Looking: Thank you for being a friend

by Michael Lyons

Perhaps I’m making this judgment early, but I think my dream of what Looking could be is coming true. I think the show has something new to say, while striking a balance between wry, sarcastic, signature gay-humour and dark, quiet moments.

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Certainly I’m not the first person to jump to conclusions prematurely. An artist who I really admire posted on Facebook asking if the first episode of Looking was worth a watch, and he received dozens of comments calling the show, in various iterations, garbage, usually preceded or followed by, “I haven’t even seen the show yet, but…” A decent metaphor for the gay community: making assumptions and judgments based on surface appearance. I’m not saying people can’t disagree with me on the numerous things I really like about the show. What I find maddening is when people don’t even give something a chance. I mean, come on… I watched almost a whole season of RuPaul’s Drag Race before deciding that it’s cons outweighed it’s pros.

But I digress. Episode two: Looking.

Dom: I give it three months.

Patrick: I give it five… maybe six.

Dom: When it all turns to shit I am not moving that fucker again.

First of all, I don’t think there’s a single person out there who hasn’t helped a friend move in with a partner and not said something to that effect.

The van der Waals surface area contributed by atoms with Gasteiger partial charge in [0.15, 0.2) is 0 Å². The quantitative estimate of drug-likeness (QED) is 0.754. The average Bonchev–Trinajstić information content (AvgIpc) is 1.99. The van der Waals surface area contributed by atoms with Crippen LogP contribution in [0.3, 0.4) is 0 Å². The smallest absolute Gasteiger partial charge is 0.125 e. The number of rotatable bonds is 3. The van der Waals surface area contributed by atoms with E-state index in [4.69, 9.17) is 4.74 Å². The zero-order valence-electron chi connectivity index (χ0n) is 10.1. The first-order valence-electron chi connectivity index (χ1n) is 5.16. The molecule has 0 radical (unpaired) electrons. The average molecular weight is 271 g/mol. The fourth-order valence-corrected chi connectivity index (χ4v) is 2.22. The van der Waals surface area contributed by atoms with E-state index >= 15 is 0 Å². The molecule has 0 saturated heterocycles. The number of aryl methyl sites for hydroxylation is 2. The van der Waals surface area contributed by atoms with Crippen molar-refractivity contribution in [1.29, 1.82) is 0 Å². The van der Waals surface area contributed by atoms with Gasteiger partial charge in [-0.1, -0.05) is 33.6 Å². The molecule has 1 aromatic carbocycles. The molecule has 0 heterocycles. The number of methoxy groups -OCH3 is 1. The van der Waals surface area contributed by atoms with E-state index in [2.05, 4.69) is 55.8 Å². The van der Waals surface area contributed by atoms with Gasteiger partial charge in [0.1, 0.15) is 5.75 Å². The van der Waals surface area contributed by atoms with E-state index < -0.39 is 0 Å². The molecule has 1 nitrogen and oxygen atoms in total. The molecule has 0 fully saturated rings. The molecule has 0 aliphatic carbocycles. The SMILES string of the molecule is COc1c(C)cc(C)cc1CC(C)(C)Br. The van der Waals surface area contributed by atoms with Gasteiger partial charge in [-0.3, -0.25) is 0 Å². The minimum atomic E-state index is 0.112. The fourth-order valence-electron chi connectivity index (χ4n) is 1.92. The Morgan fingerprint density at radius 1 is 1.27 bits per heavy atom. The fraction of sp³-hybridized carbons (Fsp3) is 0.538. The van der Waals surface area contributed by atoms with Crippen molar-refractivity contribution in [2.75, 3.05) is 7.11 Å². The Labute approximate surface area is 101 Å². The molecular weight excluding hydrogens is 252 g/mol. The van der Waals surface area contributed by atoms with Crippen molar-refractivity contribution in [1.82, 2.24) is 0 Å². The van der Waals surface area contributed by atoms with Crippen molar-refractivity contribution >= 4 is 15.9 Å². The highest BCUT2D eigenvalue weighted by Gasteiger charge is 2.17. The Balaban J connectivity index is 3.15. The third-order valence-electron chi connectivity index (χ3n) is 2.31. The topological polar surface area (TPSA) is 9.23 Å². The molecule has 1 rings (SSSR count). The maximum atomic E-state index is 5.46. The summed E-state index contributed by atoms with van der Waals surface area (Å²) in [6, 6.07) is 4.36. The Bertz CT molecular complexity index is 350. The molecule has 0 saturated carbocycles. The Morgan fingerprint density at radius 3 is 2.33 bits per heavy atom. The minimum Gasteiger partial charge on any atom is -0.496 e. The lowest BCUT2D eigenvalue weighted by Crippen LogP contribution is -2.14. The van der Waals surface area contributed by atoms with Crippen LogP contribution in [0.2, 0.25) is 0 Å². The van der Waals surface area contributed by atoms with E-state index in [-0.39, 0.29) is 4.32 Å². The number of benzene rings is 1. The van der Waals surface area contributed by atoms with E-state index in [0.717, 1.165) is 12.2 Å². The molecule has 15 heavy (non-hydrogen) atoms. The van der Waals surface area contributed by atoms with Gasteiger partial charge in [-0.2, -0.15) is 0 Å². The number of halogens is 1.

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I think I’ll always have my favourite “quiet moment” with the show. I think it’s one of the real powerful things about the show. This episode starts with Patrick and Dom helping Agustín move in with his boyfriend, the beyond gorgeous Frank (O.T. Fagbenle), before the above exchange.

The quiet moment is when Patrick returns home, spends a moment in his friend and former roommate’s empty room, and then immediately moves his desk in. That, I think, says so much about our protagonist. On top of my description of him last week, I think I’ll also add introverted. He’s not running around the streets of San Fran looking for a new roommate. This scene says loads about him; that he wants and needs his own space; that, instead of surrounding himself with friends every moment of his life, he likes alone time.

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Grindr finally rears its ugly, Lernaean Hydra-heads in this episode. After subjecting himself through evil ex-torture, Dom finds a scary little twink on the hookup app. I remember saying to a good friend, who’s probably paying equal attention to the show as I am, that I was so glad they didn’t resort to Grindr in the first episode, it would have been too cheap and easy. This, of course, sets up a wonderful scene with darling Doris, my complete and total favourite. “Did you fuck the pain away with the cast of Wicked?” she snorts about the scary twink. I adore her, because she’s totally a heterosexual-life-partner rather than a fag-hag to Dom.